This sample chapter includes the introductory Quotes, References for Further Reading, and Questions for Reflection which characterize each essay in BECOMING.  These features are intended to make the material relevant to readers’ lives.  You may also take another ‘look inside’ here.


“It is the supreme art of the teacher to awaken joy in creative expression and knowledge.”   Albert Einstein

“Think sideways!”  Edward de Bono


This or That? 

One fine fall afternoon several years ago I was taking a walk in Stanley Park with Oliver Hanson, a self-avowed SNAG (sensitive new age guy) with a warmth and eternal optimism that could leave even the biggest of pessimists feeling light and hopeful.  Either that, or queasy and uncomfortable.  I myself am often in sync with Oliver.  I appreciate his broad smile, his out-of-the-box creativity and his commitment to a more just and healthy planet.  It was Oliver who introduced me to the idea that people or situations are not this or that, but that they are rather this and that.

It was a startling idea from the outset. With the or, I am firmly rooted in the comparison mode.  Either my grandmother was rigid or she was warm.  It calls up judgment.  Which is right, more accurate?  When I make a choice, the feeling of closure is familiar and comfortable.  ‘Right.  Got it.  That’s how she was.  Ah, yes.’  The or closes my curiosity right down.  I am not asked to look at the situation more closely, explore the subtleties, to be open to discrepancies in my points of view.  As French philosopher Simone Weil would have it, we stop looking.  To be fully, deeply alive is to always keep looking, developing and giving attention.  It is tempting, and often easier, to stop, but the consequences are harsh and limiting.

Recognizing that my granny was rigid and warm helps me develop a more complete and differentiated understanding of her life and world.  It dawned on me that my mother, too, was not insecure, mean-spirited or creative and nurturing.  She was all this wrapped up into one:  insecure, creative, mean, and nurturing, by turns.

When I can shift to the mode of this and that, I am more likely to see and appreciate complexities and ambiguities.  When I accept the confusing and paradoxical implications of the and, I can shift from judgment to curiosity.  And curiosity can beget compassion, a softening to others, and myself as well.  The this and that mode invites open-endedness and scatters the autumn leaves, my stories – my fixed perceptions.  Sometimes it even shakes my ways of making sense of things.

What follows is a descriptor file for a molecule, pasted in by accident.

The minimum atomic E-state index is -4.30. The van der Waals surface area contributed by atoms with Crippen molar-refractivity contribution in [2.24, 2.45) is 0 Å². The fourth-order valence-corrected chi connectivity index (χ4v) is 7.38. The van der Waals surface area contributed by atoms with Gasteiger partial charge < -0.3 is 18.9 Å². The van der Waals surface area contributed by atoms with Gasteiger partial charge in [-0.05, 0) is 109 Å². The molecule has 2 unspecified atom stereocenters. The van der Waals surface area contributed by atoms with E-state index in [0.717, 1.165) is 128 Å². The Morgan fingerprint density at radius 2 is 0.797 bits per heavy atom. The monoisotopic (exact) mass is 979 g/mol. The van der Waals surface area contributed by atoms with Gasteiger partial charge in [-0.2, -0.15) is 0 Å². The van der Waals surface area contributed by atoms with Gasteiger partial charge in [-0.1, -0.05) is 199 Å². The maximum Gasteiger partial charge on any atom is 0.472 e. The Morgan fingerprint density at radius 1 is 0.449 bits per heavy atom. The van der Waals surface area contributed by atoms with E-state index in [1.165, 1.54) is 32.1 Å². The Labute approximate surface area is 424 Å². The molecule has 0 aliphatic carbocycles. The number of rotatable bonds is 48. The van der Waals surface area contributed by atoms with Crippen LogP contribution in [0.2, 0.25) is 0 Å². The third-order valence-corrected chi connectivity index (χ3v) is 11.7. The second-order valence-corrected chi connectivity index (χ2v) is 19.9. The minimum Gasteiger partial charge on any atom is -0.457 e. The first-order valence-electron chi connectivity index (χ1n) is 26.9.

In the end, though, my stories are only the result of how I interpret and tell you about my experience of my mom and my granny.  I wonder now about their own, personal experience of their lives.  What were their joys, their trials and tribulations?  What did they fear, what gave them strength?  How did they experience their marriages, what was sex like?  What disappointments and successes did they experience?  What were their hopes and concerns for their children, for the world?

How delicious it would be to be able to sit down with them, savour a cup of hot tea or ice coffee together, to ask them questions, and, finally, to be able to listen with maturity, with curiosity and compassion, openness and acceptance, instead of the defending, comparing, evaluating that I so often brought to relationships.  This won’t happen.  Both my mother and my grandmother have died.  Yet I am the richer, softer and kinder for the curiosity, acceptance and compassion I can now feel for them both, for others and for myself.

Recognizing things are not this or that, and learning to hold the and instead, has helped me deal with many challenging situations and paradoxes with curiosity and acceptance.

One common spiritual image is that of God (or god, goddess, or the mystery, the absolute… there are many terms from which to choose, if you choose), as an ocean and individuals as separate waves.   When I am stuck in the belief of this or that, the sense that I’m a wave differentiates and separates me in some way from the whole ocean.  This distinctness and individuality might have a flavour of pumped-up power to it, but that is a false grandiosity. The single wave is isolated, cold, alone, to crash on a shore and be gone forever.  It’s barren and harsh, disconnected to the ebb and flow of life.

Then I step back and realize that perhaps I am the wave and the ocean, I am both unique, distinct, individual—no other wave is in this place at this time, with these qualities—yet I am also inseparably connected to the ocean.  Some suggest, using a holographic or mystical view, that we actually are the ocean.  Whether I am, or am part of, the ocean, I feel grounded, connected, held – integrally and indivisibly conjoined to something larger than myself.  I am nourished by and included in the beauty of the whole, even as I enjoy my uniqueness and particularity.

Part of what has motivated me to tell my stories has been to reflect on the ors and ands of them, to see the imbedded perspectives and to challenge them.  As I reflected and began to tell my story, another motivation became clear: to invite you to discover and reflect on yours. 


Related reading:

Bolen, Jean (2001).  Goddesses in Older Women:  Archetypes in women over fifty. NY: HarperCollins

Murdock, Maureen (1990). The Heroine’s Journey: Woman’s quest for wholeness.  Boston: Shambhala

Weil, Simone (2001). Waiting for God.  NY: HarperCollins

Reflections:   Think of a person in your life whom you have ‘boxed in’ by neglecting to realize they are this and that?  What happens if you change your perception from or to and regarding this person?  Think of a situation where you created an or where an and would have worked as well or better? What would you gain and/or what would you give up if you transformed your perspective?

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